The following letter, which I adore, can be found in the shiny new edition of the original Letters of Note book. Also… the reading by Olivia Colman is from the accompanying audiobook. Also… enjoy.
On March 3rd, 1610, the one time Lord Mayor of London Sir John Spencer died, leaving behind a vast fortune to be inherited not by his daughter, Elizabeth, whom he had often treated terribly, but to her husband, Lord William Compton—an amount so large, in fact, that Compton was said to have “lost his way” for some time. It was in 1618, when Compton’s health was restored, that Elizabeth wrote him the following letter and listed the many, many ways in which she was to spend some of her late father’s money.
My Sweet Life,
Now I have declared to you my mind for the settling of your state, I supposed that it were best for me to bethink or consider with myself what allowance were meetest for me. For, considering what care I have had of your estate, and how respectfully I dealt with those, which both by the laws of God and nature, and of civil polity, wit, religion, government, you, my dear, are bound to, I pray, and beseech you to grant me, your most kind and loving wife, the sum of £26,000 per annum, quarterly to be paid.
Also, I would have £600 added yearly for the performance of charitable works, and those things I would not, neither will be, accountable for.
Also, I will have three horses for my own saddle, that none shall dare to lend or borrow: none lend but I, none borrow but you.
Also, I would have two gentlewomen, lest one should be sick, or have some other let.
Also believe that it is an indecent thing for a gentlewoman to stand mumping alone, when God hath blessed their Lord and Lady with a good estate.
Also, when I ride a hunting, or hawking, or travel from one house to another, I will have them attending me; so for either of these said women, I must and will have for either of them a horse.
Also, I will have six or eight gentlemen: and I will have my two coaches; one lined with velvet to myself, with four very fair horses; and a coach for my women, lined with sweet cloth, and laced with gold: the other with scarlet and laced with silver, with four good horses.
Also, I will have two coachmen; one for my own coach, the other for my women
Also, at any time when I travel, I will be allowed not only carriages and spare horses for me and my women, but I will have such carriages as shall be fitting for all, orderly, not pestering my things with my women's, nor theirs with chambermaids, nor theirs with wash maids
Also, for laundresses when I travel, I will have them sent away before with the carriages, to see all safe; and the chamber-maids I will have go before, that the chambers may be ready, sweet and clean.
Also, that it is indecent to crowd up myself with my gentleman-usher in my coach, I will have him to have a convenient horse to attend me, either in town or country. And I must have two footmen; and my desire is, that you defray all the charges for me.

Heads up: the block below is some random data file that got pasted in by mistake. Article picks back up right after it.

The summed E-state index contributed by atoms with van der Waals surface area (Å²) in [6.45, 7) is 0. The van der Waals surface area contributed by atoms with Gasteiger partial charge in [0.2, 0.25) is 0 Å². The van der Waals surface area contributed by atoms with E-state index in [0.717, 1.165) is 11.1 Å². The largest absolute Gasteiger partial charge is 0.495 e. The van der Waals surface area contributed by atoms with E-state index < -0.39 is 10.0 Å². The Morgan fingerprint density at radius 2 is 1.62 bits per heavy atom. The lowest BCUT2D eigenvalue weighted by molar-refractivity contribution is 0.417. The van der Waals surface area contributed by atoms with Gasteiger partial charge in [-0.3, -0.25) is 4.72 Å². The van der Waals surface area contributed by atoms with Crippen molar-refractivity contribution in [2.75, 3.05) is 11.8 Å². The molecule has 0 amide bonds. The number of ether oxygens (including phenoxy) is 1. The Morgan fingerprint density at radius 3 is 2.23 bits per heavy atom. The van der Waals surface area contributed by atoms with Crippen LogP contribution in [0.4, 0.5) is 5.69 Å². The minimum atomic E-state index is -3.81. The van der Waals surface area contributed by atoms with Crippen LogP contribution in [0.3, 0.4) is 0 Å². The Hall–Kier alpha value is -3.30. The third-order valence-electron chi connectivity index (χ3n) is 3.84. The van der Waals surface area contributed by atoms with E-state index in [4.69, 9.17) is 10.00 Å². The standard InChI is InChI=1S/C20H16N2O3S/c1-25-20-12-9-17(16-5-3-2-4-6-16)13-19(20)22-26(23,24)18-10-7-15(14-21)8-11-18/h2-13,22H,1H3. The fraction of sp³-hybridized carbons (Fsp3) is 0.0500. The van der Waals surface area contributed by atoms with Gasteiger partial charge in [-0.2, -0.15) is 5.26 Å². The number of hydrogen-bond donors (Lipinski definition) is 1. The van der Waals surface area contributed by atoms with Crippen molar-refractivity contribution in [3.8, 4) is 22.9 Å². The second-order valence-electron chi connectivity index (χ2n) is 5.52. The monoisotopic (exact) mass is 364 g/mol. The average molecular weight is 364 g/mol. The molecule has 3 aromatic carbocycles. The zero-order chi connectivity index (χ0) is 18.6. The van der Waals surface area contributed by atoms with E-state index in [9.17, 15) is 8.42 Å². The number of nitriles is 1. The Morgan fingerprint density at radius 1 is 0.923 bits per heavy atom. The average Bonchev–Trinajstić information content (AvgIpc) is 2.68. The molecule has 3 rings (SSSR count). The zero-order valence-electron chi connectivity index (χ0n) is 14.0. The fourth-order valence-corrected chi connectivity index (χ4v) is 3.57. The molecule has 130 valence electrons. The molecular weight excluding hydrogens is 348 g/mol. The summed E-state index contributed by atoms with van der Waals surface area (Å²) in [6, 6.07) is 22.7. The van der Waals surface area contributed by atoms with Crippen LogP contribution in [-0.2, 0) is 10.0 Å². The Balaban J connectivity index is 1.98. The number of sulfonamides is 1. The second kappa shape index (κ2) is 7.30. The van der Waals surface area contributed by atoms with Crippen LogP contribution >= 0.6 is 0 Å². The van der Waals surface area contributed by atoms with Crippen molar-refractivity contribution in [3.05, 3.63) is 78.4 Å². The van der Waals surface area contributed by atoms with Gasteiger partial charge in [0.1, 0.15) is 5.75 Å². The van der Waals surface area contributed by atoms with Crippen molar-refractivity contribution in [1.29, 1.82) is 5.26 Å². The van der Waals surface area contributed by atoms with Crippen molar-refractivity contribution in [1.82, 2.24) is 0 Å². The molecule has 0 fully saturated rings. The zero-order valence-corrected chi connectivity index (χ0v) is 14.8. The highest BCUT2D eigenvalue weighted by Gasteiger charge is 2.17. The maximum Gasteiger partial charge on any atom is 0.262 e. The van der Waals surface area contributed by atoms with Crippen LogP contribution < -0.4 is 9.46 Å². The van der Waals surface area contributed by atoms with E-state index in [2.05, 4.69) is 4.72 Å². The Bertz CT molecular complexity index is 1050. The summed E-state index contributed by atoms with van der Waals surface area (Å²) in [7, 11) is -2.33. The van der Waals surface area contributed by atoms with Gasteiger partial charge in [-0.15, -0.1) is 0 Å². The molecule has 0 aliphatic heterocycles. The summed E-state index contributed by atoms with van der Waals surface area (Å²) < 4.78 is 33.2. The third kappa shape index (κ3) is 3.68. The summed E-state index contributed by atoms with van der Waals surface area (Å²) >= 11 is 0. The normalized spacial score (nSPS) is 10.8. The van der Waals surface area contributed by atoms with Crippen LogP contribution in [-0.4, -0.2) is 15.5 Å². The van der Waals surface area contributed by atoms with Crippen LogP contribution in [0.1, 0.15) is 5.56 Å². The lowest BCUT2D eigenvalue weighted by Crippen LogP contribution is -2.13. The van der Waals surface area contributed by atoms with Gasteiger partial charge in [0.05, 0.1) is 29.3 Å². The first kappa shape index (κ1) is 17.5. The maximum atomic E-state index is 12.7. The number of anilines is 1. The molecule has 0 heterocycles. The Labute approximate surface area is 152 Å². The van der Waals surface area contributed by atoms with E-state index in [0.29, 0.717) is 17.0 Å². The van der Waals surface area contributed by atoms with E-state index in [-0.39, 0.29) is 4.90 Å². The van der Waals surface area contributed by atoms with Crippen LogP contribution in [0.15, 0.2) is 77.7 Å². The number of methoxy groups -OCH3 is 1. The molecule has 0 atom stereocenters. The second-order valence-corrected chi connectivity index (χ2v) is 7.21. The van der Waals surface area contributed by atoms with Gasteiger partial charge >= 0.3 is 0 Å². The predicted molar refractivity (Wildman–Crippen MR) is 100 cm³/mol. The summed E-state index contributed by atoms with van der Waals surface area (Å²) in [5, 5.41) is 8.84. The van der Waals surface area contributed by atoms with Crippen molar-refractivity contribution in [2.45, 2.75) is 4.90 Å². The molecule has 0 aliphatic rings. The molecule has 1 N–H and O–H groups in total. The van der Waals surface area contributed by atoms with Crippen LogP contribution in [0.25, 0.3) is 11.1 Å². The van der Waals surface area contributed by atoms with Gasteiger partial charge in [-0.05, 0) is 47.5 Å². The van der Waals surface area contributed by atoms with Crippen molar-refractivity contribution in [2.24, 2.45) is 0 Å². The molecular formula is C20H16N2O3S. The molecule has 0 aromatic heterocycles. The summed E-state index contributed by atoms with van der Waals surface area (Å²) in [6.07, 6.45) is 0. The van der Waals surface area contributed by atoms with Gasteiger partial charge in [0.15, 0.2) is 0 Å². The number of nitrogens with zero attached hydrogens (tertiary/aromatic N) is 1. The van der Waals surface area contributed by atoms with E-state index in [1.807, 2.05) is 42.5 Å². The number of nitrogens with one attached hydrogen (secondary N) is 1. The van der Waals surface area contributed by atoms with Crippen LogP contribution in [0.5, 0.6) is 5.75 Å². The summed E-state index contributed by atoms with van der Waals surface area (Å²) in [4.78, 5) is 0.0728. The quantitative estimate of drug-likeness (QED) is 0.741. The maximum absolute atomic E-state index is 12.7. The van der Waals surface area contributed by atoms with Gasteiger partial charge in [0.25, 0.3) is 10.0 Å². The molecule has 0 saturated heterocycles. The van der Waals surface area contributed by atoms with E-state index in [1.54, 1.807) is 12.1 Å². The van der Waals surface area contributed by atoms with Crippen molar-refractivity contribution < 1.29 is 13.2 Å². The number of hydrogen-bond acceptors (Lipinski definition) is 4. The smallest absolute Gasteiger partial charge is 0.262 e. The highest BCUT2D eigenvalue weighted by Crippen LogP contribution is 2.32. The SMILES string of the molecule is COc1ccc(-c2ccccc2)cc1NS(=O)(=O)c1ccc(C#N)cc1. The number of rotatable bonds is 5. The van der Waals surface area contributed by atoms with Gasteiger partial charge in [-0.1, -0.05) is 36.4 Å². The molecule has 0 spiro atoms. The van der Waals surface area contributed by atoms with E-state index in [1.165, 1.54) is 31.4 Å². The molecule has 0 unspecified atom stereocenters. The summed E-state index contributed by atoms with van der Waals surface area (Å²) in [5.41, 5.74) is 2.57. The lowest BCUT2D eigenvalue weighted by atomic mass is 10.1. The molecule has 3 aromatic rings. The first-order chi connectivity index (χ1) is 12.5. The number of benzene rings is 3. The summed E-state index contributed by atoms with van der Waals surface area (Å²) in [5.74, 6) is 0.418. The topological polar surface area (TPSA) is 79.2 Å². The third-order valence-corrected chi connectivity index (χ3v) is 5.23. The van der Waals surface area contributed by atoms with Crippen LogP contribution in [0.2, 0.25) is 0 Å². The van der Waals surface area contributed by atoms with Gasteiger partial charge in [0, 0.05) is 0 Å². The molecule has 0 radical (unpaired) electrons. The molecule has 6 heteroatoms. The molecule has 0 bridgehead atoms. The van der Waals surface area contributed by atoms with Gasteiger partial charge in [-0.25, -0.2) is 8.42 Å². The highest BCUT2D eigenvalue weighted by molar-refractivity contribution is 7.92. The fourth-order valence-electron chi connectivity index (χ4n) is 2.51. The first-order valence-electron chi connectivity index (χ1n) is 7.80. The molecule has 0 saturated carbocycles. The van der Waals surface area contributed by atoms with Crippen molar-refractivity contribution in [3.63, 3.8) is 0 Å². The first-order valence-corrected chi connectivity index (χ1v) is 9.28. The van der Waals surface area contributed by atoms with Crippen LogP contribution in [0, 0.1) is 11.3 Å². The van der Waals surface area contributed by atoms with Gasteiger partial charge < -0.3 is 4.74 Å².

Also, for myself, besides my yearly allowance, I would have twenty gowns of apparel: six of them excellent good ones, eight of them for the country, and six other of them very excellent good ones.
Also, I would have you to put in my purse £2000, and so for you to pay my debts.
Also, I would have £6000 to buy me jewels, and £4000 to buy me a pearl-chain.
Also, seeing as I have been, and am, so reasonable unto you, I pray you do find my children apparel, and their schooling; and also my servants, men and women, their wages.
Also, I will have all my houses furnished; and my lodging chambers to be suited with all such furniture as shall be fit; as beds, stools, chairs, suitable cushions, carpets, silver warming-pans, cupboards of plate, fair hangings, and such like: so for my drawing chambers in all houses, I will have them delicately furnished, both with hangings, couch, canopy, glass, carpets, chairs, cushions, and all things thereunto belonging.
Also, my desire is, that you would pay all my debts, build up Ashby House, and purchase lands; and lend no money to the Lord Chamberlain, who would have perhaps your life from you. Remember his son my Lord Walden, what entertainment he gave me, when you were at jousting. If you were dead, he said, he would be a husband, a father, a brother, and he said he would marry me. I protest I grieve to see the poor man have so little wit and honesty to use his friend so vilely.
So now that I have declared to you what I would have, and what it is I would not have; I pray that when you be an Earl, to allow me £2000 more than I now desire, and double attendance.
Your loving Wife,
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